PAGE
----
The world is not a very certain place at the moment when it comes to commodity prices, oil, gold etc all wildly jumping about as new data creates either good or bad vibes in the market places and trading houses around the world.
Here the Wall Street Journal report on the fact that the oil prices are down 3 – 4% around the world, blaming this in part on the sluggish USA economy. There is more to it than that however I am sure, the fact that just about every country seems to be spending more than they are earning at the moment, surely worrying just about everyone.
Still I’m sure that the turnabround will come soon. In the meantime, here is that news from WSJ.
LONDON—U.S. crude prices fell more than 4% and Brent crude was down more than 3% Thursday as equity markets in Europe and Asia tumbled after the U.S. Federal Reserve said the economy of the U.S., the world’s largest oil consumer, faces “serious downside risks.”
Late morning in London, the November Brent contract on the ICE futures exchange was down $3.48, or 3.1%, at $106.88 a barrel. The November contract on the New York Mercantile Exchange was down $3.74, or 4.4%, at $82.18 a barrel.
The Fed’s downbeat language in a statement late Wednesday spooked investors, raising fears that a weaker U.S. economy would likely lead to lower oil demand. U.S. crude benchmark Nymex crude, which is more sensitive to news from the U.S. than Brent, fell 4.7% at one point, touching a one-month low of $81.86 a barrel.
Front month Brent fell 3.6% to a one-month low of $106.39 a barrel.
The fresh move by the Fed was intended to bolster the U.S. economy, but investors viewed it as “disappointing,” said Andy Sommer, an oil-market analyst at EGL.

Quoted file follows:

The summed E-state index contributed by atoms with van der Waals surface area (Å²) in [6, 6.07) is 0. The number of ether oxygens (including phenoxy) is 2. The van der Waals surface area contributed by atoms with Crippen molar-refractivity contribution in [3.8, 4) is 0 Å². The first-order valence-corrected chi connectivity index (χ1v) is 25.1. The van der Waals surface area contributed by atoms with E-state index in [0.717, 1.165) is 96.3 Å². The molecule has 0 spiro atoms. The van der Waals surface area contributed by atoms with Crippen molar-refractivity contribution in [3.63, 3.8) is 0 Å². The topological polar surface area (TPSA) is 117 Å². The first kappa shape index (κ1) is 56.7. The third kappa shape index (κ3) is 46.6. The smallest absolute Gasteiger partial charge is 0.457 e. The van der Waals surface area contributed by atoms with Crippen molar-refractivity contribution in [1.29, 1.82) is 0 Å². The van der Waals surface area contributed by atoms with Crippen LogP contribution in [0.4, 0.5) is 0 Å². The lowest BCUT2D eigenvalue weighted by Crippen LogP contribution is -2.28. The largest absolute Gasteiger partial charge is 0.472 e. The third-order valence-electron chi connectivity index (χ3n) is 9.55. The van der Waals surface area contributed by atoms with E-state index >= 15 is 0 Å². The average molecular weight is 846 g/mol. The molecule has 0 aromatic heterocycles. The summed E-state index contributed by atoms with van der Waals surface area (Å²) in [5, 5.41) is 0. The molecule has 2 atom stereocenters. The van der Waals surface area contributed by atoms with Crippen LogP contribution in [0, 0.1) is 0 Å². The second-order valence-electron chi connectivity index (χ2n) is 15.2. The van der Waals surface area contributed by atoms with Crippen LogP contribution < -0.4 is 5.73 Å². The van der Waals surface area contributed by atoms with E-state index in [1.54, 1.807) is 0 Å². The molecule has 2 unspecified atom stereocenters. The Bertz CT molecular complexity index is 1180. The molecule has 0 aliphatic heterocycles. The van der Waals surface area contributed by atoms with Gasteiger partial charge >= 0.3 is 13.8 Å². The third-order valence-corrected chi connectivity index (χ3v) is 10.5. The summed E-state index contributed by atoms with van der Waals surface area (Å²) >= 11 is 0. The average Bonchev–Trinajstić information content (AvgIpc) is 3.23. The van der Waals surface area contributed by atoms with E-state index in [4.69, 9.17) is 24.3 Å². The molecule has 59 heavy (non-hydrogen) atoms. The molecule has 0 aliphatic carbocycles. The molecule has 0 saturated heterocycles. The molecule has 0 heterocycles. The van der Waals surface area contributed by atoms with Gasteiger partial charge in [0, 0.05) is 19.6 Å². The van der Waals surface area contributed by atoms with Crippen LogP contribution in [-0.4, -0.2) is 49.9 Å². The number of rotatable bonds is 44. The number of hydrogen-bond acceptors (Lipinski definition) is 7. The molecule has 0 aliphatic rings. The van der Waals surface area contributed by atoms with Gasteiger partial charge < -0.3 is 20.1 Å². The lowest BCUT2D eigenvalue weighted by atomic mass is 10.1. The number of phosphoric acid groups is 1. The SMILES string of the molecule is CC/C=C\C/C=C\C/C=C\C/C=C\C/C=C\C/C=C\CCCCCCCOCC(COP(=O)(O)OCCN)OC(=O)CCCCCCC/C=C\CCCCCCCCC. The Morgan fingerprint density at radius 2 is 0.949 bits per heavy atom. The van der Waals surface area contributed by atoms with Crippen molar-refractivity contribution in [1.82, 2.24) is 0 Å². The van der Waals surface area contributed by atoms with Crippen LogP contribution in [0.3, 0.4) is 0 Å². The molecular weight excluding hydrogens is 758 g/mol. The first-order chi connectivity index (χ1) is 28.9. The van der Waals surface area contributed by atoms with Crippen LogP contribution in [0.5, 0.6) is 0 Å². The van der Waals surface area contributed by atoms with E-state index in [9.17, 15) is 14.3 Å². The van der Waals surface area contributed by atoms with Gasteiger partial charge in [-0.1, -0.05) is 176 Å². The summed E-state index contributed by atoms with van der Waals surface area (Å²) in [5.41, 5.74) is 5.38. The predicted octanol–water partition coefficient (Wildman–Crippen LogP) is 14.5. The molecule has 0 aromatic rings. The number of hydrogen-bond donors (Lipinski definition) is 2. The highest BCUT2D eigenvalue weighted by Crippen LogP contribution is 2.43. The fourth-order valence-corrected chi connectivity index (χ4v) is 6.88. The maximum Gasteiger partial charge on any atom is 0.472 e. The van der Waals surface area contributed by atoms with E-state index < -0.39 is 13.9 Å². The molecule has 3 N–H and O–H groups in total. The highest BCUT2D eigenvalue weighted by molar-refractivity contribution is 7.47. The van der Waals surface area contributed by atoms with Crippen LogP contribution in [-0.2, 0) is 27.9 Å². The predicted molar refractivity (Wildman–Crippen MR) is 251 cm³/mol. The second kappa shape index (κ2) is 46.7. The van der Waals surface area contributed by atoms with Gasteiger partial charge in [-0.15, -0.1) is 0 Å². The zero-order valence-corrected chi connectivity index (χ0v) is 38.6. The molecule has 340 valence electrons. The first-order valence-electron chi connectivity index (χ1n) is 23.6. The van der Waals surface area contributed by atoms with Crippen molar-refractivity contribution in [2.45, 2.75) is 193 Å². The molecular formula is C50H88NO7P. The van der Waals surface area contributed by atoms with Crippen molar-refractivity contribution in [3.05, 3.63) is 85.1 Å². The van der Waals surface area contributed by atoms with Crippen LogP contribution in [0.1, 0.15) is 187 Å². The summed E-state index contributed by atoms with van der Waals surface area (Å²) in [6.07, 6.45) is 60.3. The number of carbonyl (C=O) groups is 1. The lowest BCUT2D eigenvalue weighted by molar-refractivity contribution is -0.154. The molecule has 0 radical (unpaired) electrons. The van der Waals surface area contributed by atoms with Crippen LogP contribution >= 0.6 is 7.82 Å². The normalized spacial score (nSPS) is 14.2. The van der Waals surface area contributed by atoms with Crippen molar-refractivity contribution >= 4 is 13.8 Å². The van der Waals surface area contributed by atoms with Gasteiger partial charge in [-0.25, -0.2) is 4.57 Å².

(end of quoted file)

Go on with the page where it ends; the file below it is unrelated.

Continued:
“There were rumors that the Fed might announce some additional government bond buying, especially at the long end of the maturity curve, which would bring down interest rates, and that would stimulate the U.S. economy,” he said. “But they didn’t announce that, so some of these hopes we priced in yesterday are coming down today.”
The announcement by the Federal Open Market Committee late Wednesday led to a heavy selloff in global equities and boosted the value of the safe-haven dollar against the euro. A stronger dollar typically weakens crude prices because the dollar-priced commodity becomes more expensive for holders of other currencies.
European stocks dropped further into the red early Thursday after data showed that euro-zone manufacturing figures for September were lower than in August. With the pessimistic view on the U.S. economic outlook and fears about the euzo-zone debt crisis, crude-oil futures are likely to stay negative for the rest of the day, analysts said.
“Crude oil is under serious pressure,” said Myrto Sokou, an analyst at Sucden Financial. She said Nymex November crude could test $80 a barrel by the end of the week, and Brent November crude could test $105 a barrel.
See the full story on the oil price from the Wall Street Journal.